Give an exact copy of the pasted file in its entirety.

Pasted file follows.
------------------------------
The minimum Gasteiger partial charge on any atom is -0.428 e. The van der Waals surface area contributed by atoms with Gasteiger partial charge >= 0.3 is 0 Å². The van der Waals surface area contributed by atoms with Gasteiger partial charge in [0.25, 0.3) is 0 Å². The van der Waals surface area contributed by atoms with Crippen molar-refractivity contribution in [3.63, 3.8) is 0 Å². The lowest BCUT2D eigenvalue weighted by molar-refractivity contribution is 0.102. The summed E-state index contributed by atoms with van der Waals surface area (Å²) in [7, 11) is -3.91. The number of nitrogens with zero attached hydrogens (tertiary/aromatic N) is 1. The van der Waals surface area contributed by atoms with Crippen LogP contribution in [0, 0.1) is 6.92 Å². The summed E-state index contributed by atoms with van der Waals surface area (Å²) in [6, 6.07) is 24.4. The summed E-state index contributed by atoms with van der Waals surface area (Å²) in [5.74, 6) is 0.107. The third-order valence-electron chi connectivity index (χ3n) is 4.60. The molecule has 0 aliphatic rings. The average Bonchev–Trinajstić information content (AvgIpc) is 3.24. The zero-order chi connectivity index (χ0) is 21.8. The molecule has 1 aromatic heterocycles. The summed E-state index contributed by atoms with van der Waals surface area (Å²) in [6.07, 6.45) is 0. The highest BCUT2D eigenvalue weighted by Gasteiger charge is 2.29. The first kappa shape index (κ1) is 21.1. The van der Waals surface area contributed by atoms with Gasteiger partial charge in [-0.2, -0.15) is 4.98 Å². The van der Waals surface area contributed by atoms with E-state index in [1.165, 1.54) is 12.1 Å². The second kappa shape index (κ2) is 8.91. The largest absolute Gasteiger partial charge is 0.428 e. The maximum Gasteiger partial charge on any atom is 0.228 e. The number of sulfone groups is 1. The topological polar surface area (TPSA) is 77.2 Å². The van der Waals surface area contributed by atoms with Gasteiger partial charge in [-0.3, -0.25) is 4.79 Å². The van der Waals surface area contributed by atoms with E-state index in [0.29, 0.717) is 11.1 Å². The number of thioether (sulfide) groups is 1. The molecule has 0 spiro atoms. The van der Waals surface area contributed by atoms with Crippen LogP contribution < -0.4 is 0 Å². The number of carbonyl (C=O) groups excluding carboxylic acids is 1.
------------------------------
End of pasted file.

The minimum Gasteiger partial charge on any atom is -0.428 e. The van der Waals surface area contributed by atoms with Gasteiger partial charge >= 0.3 is 0 Å². The van der Waals surface area contributed by atoms with Gasteiger partial charge in [0.25, 0.3) is 0 Å². The van der Waals surface area contributed by atoms with Crippen molar-refractivity contribution in [3.63, 3.8) is 0 Å². The lowest BCUT2D eigenvalue weighted by molar-refractivity contribution is 0.102. The summed E-state index contributed by atoms with van der Waals surface area (Å²) in [7, 11) is -3.91. The number of nitrogens with zero attached hydrogens (tertiary/aromatic N) is 1. The van der Waals surface area contributed by atoms with Crippen LogP contribution in [0, 0.1) is 6.92 Å². The summed E-state index contributed by atoms with van der Waals surface area (Å²) in [6, 6.07) is 24.4. The summed E-state index contributed by atoms with van der Waals surface area (Å²) in [5.74, 6) is 0.107. The third-order valence-electron chi connectivity index (χ3n) is 4.60. The molecule has 0 aliphatic rings. The average Bonchev–Trinajstić information content (AvgIpc) is 3.24. The zero-order chi connectivity index (χ0) is 21.8. The molecule has 1 aromatic heterocycles. The summed E-state index contributed by atoms with van der Waals surface area (Å²) in [6.07, 6.45) is 0. The highest BCUT2D eigenvalue weighted by Gasteiger charge is 2.29. The first kappa shape index (κ1) is 21.1. The van der Waals surface area contributed by atoms with Gasteiger partial charge in [-0.2, -0.15) is 4.98 Å². The van der Waals surface area contributed by atoms with E-state index in [1.165, 1.54) is 12.1 Å². The second kappa shape index (κ2) is 8.91. The largest absolute Gasteiger partial charge is 0.428 e. The maximum Gasteiger partial charge on any atom is 0.228 e. The number of sulfone groups is 1. The topological polar surface area (TPSA) is 77.2 Å². The van der Waals surface area contributed by atoms with Gasteiger partial charge in [-0.3, -0.25) is 4.79 Å². The van der Waals surface area contributed by atoms with E-state index in [0.29, 0.717) is 11.1 Å². The number of thioether (sulfide) groups is 1. The molecule has 0 spiro atoms. The van der Waals surface area contributed by atoms with Crippen LogP contribution < -0.4 is 0 Å². The number of carbonyl (C=O) groups excluding carboxylic acids is 1.